Panel tightens underage-drinking laws
The Senate Courts of Justice Committee on Monday unanimously approved a bill to make underage drinking and driving punishable as a Class 1 misdemeanor.
The committee’s 11-0 vote sent the bill to the full Senate for consideration this week.
Senate Bill 770 would provide “zero tolerance” for underage drinking and driving – targeting young drivers with a blood alcohol content as low as 0.02 percent. (That means 0.02 grams of alcohol per 100 grams of an individual’s blood. The legal limit for intoxication in Virginia and most states is 0.08 percent.)
Currently, motorists who are under 21 and are caught drinking and driving can lose their license for six months and face a fine of up to $500.
Under SB 770, sponsored by Sen. David Marsden, D-Burke, such drivers could forfeit their license for a year and face a mandatory minimum fine of $500 or 50 hours of community service.
Marsden said that a previous law targeting underage drinking and driving expired last year – and that’s why his proposal is needed.
Similar bills have been proposed in previous legislative sessions. They didn’t pass partly because some officials thought such proposals might violate laws on age discrimination, Marsden said.
However, he added, the U.S. Justice Department has determined that proposals like SB 770 would not violate any federal laws or cost the state any federal funding.
Marsden said his bill is important because it makes the punishment for underage drinking and driving equal to the punishment for underage possession of alcohol.
“If you’re 20 years old and parked on the side of the road with three beers in the car, you have committed a Class 1 misdemeanor,” Marsden said.
“However, if you pull out onto the road and get caught and you don’t blow a 0.08 percent blood alcohol content, you get a Class 2 misdemeanor.”
Sen. Roscoe Reynolds, D-Martinsville, is a member of the Senate Courts of Justice Committee. He supports Marsden’s bill.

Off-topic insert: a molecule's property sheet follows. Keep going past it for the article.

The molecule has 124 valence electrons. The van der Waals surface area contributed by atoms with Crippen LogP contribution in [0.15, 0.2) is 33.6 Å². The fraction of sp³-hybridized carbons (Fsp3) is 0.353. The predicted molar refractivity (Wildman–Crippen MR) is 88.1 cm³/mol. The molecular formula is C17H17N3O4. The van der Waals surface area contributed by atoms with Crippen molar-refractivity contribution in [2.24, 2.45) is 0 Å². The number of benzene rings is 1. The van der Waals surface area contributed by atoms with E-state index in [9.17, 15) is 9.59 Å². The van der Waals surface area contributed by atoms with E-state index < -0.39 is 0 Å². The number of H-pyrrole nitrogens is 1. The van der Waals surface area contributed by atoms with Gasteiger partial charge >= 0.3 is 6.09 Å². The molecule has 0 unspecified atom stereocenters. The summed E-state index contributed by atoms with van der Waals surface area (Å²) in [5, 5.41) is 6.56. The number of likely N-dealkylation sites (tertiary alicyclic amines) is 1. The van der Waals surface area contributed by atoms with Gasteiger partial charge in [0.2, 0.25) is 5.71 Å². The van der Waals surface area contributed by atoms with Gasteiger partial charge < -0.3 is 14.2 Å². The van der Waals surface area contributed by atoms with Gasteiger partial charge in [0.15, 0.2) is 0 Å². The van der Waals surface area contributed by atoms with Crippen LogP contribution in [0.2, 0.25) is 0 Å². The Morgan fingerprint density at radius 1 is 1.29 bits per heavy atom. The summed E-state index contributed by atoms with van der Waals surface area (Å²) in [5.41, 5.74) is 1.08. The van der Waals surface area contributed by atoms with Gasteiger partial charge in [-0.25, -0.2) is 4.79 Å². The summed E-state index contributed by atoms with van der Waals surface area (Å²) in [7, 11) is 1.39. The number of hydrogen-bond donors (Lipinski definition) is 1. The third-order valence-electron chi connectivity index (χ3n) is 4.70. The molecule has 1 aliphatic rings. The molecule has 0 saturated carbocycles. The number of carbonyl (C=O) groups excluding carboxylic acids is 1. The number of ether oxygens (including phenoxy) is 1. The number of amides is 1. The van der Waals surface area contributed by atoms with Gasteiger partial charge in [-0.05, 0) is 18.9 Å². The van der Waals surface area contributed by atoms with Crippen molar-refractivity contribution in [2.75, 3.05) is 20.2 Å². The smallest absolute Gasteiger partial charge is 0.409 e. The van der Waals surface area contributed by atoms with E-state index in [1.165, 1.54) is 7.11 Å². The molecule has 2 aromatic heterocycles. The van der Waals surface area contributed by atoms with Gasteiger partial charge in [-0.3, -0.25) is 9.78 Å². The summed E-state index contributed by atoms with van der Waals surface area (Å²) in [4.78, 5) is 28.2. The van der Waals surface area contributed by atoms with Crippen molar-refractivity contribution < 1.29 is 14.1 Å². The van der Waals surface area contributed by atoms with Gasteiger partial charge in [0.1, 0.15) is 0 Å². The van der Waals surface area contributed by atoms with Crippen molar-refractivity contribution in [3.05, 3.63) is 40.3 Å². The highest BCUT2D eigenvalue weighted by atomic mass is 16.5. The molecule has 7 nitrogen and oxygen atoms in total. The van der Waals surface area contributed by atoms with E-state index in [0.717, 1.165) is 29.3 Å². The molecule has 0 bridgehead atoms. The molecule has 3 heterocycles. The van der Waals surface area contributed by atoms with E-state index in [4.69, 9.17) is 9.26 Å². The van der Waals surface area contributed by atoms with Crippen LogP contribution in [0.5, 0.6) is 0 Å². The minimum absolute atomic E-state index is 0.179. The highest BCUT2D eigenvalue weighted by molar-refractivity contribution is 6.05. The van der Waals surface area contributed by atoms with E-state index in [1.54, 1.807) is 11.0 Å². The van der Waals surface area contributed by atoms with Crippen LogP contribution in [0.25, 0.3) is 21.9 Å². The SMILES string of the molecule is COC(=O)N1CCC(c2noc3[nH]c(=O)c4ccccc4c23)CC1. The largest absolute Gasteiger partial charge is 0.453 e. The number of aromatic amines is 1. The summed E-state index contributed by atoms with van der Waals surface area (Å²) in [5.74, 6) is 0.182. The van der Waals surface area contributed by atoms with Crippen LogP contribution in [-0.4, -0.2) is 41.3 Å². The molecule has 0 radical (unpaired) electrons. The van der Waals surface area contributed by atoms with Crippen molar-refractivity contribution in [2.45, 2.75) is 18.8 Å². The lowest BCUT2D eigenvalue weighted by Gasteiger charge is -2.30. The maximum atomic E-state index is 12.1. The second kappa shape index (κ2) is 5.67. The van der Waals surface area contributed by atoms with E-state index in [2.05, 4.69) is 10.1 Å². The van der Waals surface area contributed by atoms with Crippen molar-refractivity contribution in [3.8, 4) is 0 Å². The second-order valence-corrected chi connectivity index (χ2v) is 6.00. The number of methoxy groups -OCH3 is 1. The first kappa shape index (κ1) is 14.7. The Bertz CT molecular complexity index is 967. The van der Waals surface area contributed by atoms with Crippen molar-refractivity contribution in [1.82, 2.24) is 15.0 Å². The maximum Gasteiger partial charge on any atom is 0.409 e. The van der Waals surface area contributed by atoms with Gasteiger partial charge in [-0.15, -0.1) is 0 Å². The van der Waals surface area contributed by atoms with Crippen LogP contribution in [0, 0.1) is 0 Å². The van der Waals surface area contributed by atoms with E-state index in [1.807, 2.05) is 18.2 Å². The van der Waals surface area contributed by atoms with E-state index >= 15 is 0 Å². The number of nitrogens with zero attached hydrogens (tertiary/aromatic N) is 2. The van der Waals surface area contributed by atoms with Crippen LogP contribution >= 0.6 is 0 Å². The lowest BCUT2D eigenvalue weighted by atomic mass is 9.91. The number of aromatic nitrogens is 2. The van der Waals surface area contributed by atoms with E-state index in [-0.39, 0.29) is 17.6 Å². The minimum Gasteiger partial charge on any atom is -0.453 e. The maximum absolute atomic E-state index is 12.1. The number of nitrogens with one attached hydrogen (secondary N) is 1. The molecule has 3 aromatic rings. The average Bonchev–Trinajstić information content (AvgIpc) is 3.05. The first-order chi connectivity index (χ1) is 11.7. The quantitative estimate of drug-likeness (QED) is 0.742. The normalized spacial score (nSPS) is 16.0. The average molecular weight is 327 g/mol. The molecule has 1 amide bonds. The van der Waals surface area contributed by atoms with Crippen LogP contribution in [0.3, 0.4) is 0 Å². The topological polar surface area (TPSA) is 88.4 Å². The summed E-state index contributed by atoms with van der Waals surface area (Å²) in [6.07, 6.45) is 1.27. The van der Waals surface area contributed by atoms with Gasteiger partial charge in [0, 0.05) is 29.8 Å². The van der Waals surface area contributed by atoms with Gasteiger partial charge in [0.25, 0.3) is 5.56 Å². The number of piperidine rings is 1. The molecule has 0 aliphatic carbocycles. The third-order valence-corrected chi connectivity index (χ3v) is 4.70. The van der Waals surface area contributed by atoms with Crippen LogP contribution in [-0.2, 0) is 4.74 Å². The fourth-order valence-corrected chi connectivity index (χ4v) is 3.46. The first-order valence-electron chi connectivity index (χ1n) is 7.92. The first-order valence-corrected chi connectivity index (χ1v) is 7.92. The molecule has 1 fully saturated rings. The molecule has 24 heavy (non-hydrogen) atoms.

“The argument in favor of it is that you discourage drinking and driving and that you put the same discouragement for drinking and driving as you do on possessing alcohol underage,” Reynolds said.
To track or comment on Senate Bill 770, visit http://www.richmondsunlight.com/bill/2011/sb770
Thanks to a first-place win in The American Protege International Vocal Competition 2014, Glen Allen High School student Matija Tomas will travel to New York City to perform at Carnegie Hall in December.
At the first-place winners recital in Weill Hall, Matija will perform Giacomo Puccini’s opera aria, “Chi il bel sogna di doretta.” She will perform with other vocalists from around the world and have the opportunity to win other awards and scholarships.
Locally, Thomas has performed with Richmond’s renowned Glorious Christmas Nights, Christian Youth Theatre, and WEAG’s Urban Gospel Youth Choir. > Read more.
The John Rolfe YMCA and Gayton Baptist Church have partnered in an effort to bring greater health and wellness opportunities to the community.
Through this partnership, the John Rolfe Y will run Youth Winter Sports programs, including basketball and indoor soccer, in Gayton’s newly renovated $5.5 million outreach center that features a new gymnasium, youth and teen space, social space with café, meeting space and full service commercial kitchen. > Read more.
Citizen Staff Reports 09/15/2014
Henricus Historical Park will commemorate its anniversary during Publick Day, a signature annual event that celebrates the establishment of the second successful English settlement in the New World. In September 1611, Sir Thomas Dale, along with soldiers, tradesmen and farmers, ventured from Jamestown to create the Citie of Henricus. Leaders of Henricus developed the first English hospital, chartered the first college in North America, established tobacco as the first cash crop in Virginia, and created a place where Pocahontas lived and met John Rolfe.
Publick Day will take place Saturday, Sept. 20, from 10 a.m. to 5 p.m. Admission is free and parking is $5 per vehicle. > Read more.
Paid extras are being sought to appear in the AMC television series TURN: Washington's Spies, which will begin filming its second season in the Richmond area at the end of September and continue through February.
No experience is required, but producers say that extras must have flexible availability, reliable transportation and a positive attitude.
Arvold Casting is holding an open call on Sunday, Sept. 21 and is seeking men, women and children who are Caucasian, African American and Native American, with thin to average builds and who can realistically portray people living in Revolutionary War times. Long hair is a plus but not a must. > Read more.
For our Top 10 calendar events this weekend, click here! > Read more.
Check out these three B’s in Henrico this weekend: books, bluegrass and “Born Yesterday.” Other activities to participate in – and feel good about – are the 15th annual James River Regional Cleanup and the 5th annual Richmond Out of the Darkness Community Walk. For all our top picks this weekend, click here! > Read more.
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CalendarHenricus Historical Park will commemorate its anniversary during Publick Days, an annual event which celebrates the establishment of the second successful English settlement in the New World, from 10 a.m.… Full text